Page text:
LinkExchange FORWARD

Fanzing Mailroom graphic by Jeremy Greene
re: "The Trial of Hal Jordan"

Cmon. Give me a break! Hal was cool, but get over it! Kyle is the next generation of the GL legacy and if you dont like it, then tough luck Mike!!! GL rules!

Well argued! I love a deep, thorough, spell-checked discussion. And please send me the URL of your "Leonardo DiCaprio and the Spice Girls are Cool" page so that I can add it to my links.

I liked the story but you should change what happened to Kyle at the end of it.

Well, don't take it too hard. Kyle has all the validity of Chuck Cunningham, Coy and Vance Duke, or that long-lost fourth Brady sister. More importantly,I just loved imagining Kyle being subjected to some prolonged physical travails akin to some Peter Sellers routine. Hey, now there's another good idea for a new Green Lantern: Inspector Clouseau with a power ring!

Your scenario is facinating and more than plausible, with our knowledge of Hal Jordan and his supporting cast. While the ghastly fate of Kyle Rayner is equally cruel in nature to what The Powers That Be did to Jordan the remainder of the story is well organized and presented.
Now my question: since Hal and Guy seem to have proven their case rather well (despite all circumstances), do you think that it is possible for a well-written, plausible story to come out explaining what the hell was going on back there that would (if nothing else) explain both why the Guardians would react as they did and why Hal would (forgive me) go totally bonkers like that? (Assume that there would be people at DC that might actually take a shot at giving us a real story.)
Thank you, Geoffrey Wade Knight

There are several differences between what I did to Kyle and what Marz did to Hal Jordan. "Trial…" is not only a piece of uncanonical fan fiction, but it's an out-of-continuity comedy! Or, I could just take the argument which Ron Marz himself used to downplay his destruction of a character by saying, "Hey! It's just a comic book. Why don't you worry about the environment or world peace?" (My fondest wish is that someday, some writer may casually destroy this character that Marz has poured his heart into for years and then wave it away with the same arguments he's used to dispel the significance of Hal Jordan.)
As for your question: Y'know, I'd much rather prove Marz's incompetence than try to explain all of the inconsistencies he's written! That might be an unvenviable job for Mario Di Giacomo.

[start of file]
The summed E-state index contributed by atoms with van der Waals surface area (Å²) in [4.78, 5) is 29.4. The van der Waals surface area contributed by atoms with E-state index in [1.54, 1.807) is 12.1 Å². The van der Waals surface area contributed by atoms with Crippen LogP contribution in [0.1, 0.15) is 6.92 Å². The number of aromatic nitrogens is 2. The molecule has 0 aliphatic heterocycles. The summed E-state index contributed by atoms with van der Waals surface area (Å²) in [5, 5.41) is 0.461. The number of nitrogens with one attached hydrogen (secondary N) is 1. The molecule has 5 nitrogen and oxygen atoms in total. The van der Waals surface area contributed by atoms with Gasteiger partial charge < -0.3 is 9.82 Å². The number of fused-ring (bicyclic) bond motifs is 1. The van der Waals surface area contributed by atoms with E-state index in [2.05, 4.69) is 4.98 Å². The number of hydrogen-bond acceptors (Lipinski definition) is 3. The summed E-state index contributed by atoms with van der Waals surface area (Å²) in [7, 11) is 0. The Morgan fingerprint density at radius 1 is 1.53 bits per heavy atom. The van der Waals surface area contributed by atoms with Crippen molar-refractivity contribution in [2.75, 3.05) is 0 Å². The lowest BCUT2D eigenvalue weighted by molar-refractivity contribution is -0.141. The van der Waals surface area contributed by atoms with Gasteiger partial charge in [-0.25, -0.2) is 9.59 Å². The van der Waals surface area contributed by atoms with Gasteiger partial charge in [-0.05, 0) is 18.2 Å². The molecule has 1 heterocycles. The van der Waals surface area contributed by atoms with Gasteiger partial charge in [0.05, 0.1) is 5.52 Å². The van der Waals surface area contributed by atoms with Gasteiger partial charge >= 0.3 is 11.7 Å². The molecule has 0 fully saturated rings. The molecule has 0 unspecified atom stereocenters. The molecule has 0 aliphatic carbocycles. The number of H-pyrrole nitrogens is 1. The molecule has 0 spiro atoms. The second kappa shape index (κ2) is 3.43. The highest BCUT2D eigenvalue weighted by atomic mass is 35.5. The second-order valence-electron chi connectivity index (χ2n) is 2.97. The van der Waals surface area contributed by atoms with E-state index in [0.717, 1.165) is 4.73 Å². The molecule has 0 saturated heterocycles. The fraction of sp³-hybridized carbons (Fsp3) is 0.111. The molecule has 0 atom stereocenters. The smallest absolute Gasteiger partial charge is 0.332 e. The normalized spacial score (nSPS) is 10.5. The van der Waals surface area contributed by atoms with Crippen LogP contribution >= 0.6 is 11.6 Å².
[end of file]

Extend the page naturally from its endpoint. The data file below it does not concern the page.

Right on the spot, Rabbit-boy. I loved the Trial.
You know, I had forgot that Kilowog didn't have a ring when he last fought Hal. As you remind us, that fact makes his death completely unnecessary and unbelievable. There's simply no reason for Hal to kill a ringless Kilowog, whatever his mental state might be.
As for Vril Dox's theory, is that actually based on published stories? I didn't know what Hal was up to before returning to Earth in Reign of the Supermen, your article supplied me with lots of information. I take it that Hal's battery was destroyed shortly before his appearance in Reign of the Supermen? Did he have any other way of charging other than the ones he supposedly resorted to in Emerald Twilight?
Don't you sometimes have the feeling that the supporters of GL's current direction must have been reading some alternate versions of prior stories that somehow we never knew about? There's this Johanna Draper who tell tales about "Hal Jordan's brain damage", for instance, and I've heard of Ganthet "letting Kyle keep his ring when he saw what a good GL he was". To me, it looked like Ganthet really never had the chance of taking the ring back.
While we're at it, isn't it odd that the ring was rebuilt and overall improved, including an exclusivity function (only Kyle may use it) - and the only other person capable of using the ring is the one being Ganthet would rather see ringless? Why bother making the ring useless to joe average if Parallax (who probably will get the ring if he wants to) can use it? BTW, I don't think Parallax's desire for the ring made much sense either. Ganthet described Kyle's battery as "a piece of Oa". GL #0 tries to explain Parallax's desire for the ring as a need for a recharge means, now that he has "neither ring nor battery". That train of thought has holes that a galaxy could hide into - are we to assume that Parallax absorved most of the juice from the GLC, but couldn't find or build a battery or functional ring for him? The only reason I can see for he wanting Kyle's ring are the yellow immunity and lack of time limit, and that's hardly worth all the trouble he went.
"Luis Dantas"